The ‘Stranger Things’ Kids Unknowingly Helped the Duffers Write Season 2

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Photo Source: Courtesy Netflix

So far on “Stranger Things,” a band of ’80s Hoosier kids—with help from a telekinetic human test subject—have rescued their friend from a monster in an alternate universe. “Watching ‘Stranger Things’ is [like] watching Steve King’s Greatest Hits,” tweeted Stephen King in July 2016, two days after the series debuted on Netflix, adding, “I mean that in a good way.” That October, Tina Fey relayed the message that “Saturday Night Live” was pulling costumes not only for “Stranger Things” characters like Eleven, Dustin, and Mike, but also the show’s identical twin creators, directors, and executive producers, Matt and Ross Duffer. It was a certified hit.

This summer passed without a comparable TV sensation, and the entire internet seems to convulse at any new detail about “Stranger Things” Season 2, which hit Netflix in full Oct. 27. “We really wanted to get another girl in there, and a strong girl” sans superpowers, Ross says of the core group of protagonists, which previously consisted of four boys and the aforementioned escaped test subject, Eleven, played by Millie Bobby Brown, a 13-year-old Brit who received one of the show’s 18 Emmy nominations this year. (“Stranger Things” won five).

READ: How Netflix’s ‘Stranger Things’ Cast Its Kid Actors

To fill this new female role, the Duffers and casting director Carmen Cuba auditioned an estimated 500 actors for the role of Max, a new student from California who comes from a broken home and happens to be a video game virtuoso. Meanwhile, Max’s older brother, Billy (Dacre Montgomery), is a Camaro-driving lothario, not to mention a “really bad” villain and “sociopath,” according to Matt. “She lives with this guy, and it makes her life very, very complicated,” he says.

Redheaded Sadie Sink, 15, landed the role of Max. Like her co-stars Gaten Matarazzo (“Priscilla, Queen of the Desert,” “Les Misérables”) and Caleb McLaughlin (“The Lion King”), Sink had previously appeared on Broadway, in “Annie” and “The Audience.”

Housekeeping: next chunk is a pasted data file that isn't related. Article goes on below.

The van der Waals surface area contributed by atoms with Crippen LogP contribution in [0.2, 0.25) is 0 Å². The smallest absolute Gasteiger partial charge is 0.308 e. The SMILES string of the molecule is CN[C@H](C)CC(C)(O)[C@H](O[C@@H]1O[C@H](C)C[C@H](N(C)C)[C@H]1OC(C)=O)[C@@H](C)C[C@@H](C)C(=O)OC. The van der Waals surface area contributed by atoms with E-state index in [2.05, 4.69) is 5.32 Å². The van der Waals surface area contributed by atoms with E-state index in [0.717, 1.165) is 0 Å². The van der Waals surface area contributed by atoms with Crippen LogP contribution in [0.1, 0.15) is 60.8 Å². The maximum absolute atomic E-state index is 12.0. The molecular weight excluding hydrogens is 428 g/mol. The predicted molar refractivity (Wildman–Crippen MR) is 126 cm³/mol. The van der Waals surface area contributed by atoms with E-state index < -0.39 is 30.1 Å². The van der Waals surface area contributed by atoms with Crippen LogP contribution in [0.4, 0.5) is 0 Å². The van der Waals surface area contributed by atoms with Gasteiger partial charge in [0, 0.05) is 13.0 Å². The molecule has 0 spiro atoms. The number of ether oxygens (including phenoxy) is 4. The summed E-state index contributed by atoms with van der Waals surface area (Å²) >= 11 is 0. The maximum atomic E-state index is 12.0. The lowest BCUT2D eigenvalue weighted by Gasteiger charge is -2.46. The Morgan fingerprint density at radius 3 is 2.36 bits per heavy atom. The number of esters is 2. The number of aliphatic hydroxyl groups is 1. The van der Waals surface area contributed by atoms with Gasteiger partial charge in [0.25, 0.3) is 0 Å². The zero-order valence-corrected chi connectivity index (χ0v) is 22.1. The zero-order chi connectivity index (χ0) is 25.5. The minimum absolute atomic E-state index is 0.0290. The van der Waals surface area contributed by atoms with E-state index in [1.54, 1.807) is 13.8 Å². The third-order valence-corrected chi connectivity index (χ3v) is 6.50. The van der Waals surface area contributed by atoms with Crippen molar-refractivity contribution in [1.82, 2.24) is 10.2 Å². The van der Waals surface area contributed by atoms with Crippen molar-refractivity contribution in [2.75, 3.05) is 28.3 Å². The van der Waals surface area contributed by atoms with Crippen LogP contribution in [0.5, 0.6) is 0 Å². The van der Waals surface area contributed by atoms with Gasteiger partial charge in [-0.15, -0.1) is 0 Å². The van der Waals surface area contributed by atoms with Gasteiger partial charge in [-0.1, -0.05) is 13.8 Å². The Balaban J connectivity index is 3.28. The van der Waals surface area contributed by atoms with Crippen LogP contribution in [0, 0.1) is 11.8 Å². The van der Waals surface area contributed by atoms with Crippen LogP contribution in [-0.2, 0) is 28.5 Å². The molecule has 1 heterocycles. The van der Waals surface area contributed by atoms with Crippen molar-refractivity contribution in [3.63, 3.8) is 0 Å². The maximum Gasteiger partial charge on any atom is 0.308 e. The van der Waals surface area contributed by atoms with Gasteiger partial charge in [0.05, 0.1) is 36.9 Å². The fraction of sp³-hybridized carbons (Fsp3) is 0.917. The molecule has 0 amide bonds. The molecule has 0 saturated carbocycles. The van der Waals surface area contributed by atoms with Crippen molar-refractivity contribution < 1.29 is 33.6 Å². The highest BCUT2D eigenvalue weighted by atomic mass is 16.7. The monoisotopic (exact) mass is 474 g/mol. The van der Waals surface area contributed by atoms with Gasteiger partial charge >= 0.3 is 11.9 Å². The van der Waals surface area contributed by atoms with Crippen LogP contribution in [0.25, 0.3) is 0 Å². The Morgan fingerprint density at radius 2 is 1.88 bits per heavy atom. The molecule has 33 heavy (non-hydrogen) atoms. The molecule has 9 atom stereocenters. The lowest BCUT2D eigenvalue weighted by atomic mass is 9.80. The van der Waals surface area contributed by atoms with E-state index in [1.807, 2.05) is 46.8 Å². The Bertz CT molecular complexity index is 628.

“She just had a professionalism about her, but also a naturalism,” says Ross. It was refreshing to see, rather than the typical “kiddie child acting where they’re trained to be cute for the camera,” he says. Through casting, the North Carolina–raised, Chapman University–educated brothers, now 33, found kids who were “much more interesting than what we had written,” says Ross. For example, Mike was “originally a little more soft-spoken” until they met Finn Wolfhard and incorporated his fast-talking, “antsy, wild energy.”

Whenever new actors arrive on the Atlanta set, “We just kind of throw them into the deep end,” says Matt, laughing. “We’re not able to coax these performances out of them.” Due to the brisk shooting schedule, there’s no formal rehearsal time. First up are a couple of run-throughs, where, Matt says, “everyone’s acting at usually about 30 percent” and “no one’s actually bringing it.” Then the Duffers determine camera placement and give their actors notes, without micromanaging. “You don’t want to go, ‘David [Harbour], you’re going to move from this spot in the living room to that spot in the kitchen,” says Matt. “He needs a little bit of freedom.”

Next comes 45 or so minutes for lighting before it’s time to shoot. “We’ll call cut after the first take, because the first take is never good,” Matt says. Sometimes they will get what they need in two; in very rare instances, they will need as many as 13 takes, but “at that point, everyone’s freaking out—something’s really wrong.” With so many young cast members, Matt says every “Cut!” brings pandemonium. “[The kids] don’t get insulted if I shout directions at them,” he says (although doing the same with Harbour or Winona Ryder would admittedly be “a little rude”). He says directions for his child actors rarely get more complicated than “Say that line again!,” “Bigger!,” and “Energy times 10!”

“You can’t get all intellectual about it,” he says. “I’ve found that kind of stuff never works.”

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